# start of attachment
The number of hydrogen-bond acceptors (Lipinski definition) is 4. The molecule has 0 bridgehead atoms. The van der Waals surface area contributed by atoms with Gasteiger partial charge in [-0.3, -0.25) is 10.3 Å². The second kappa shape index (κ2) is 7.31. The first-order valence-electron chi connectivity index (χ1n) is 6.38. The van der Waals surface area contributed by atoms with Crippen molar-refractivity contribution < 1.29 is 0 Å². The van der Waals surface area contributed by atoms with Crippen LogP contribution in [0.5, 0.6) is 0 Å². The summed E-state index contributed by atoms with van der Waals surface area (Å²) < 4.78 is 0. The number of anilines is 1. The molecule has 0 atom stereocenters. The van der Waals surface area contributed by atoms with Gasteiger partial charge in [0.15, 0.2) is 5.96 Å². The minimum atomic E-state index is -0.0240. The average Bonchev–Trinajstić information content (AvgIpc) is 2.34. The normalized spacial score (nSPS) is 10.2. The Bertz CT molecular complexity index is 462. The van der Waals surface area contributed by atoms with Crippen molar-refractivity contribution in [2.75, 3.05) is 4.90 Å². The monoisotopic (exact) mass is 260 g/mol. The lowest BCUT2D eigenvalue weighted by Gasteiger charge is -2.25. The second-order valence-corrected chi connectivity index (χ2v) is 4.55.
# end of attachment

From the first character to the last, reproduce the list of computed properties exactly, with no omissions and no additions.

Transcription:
The number of hydrogen-bond acceptors (Lipinski definition) is 4. The molecule has 0 bridgehead atoms. The van der Waals surface area contributed by atoms with Gasteiger partial charge in [-0.3, -0.25) is 10.3 Å². The second kappa shape index (κ2) is 7.31. The first-order valence-electron chi connectivity index (χ1n) is 6.38. The van der Waals surface area contributed by atoms with Crippen molar-refractivity contribution < 1.29 is 0 Å². The van der Waals surface area contributed by atoms with Crippen LogP contribution in [0.5, 0.6) is 0 Å². The summed E-state index contributed by atoms with van der Waals surface area (Å²) < 4.78 is 0. The number of anilines is 1. The molecule has 0 atom stereocenters. The van der Waals surface area contributed by atoms with Gasteiger partial charge in [0.15, 0.2) is 5.96 Å². The minimum atomic E-state index is -0.0240. The average Bonchev–Trinajstić information content (AvgIpc) is 2.34. The normalized spacial score (nSPS) is 10.2. The Bertz CT molecular complexity index is 462. The van der Waals surface area contributed by atoms with Crippen molar-refractivity contribution in [2.75, 3.05) is 4.90 Å². The monoisotopic (exact) mass is 260 g/mol. The lowest BCUT2D eigenvalue weighted by Gasteiger charge is -2.25. The second-order valence-corrected chi connectivity index (χ2v) is 4.55.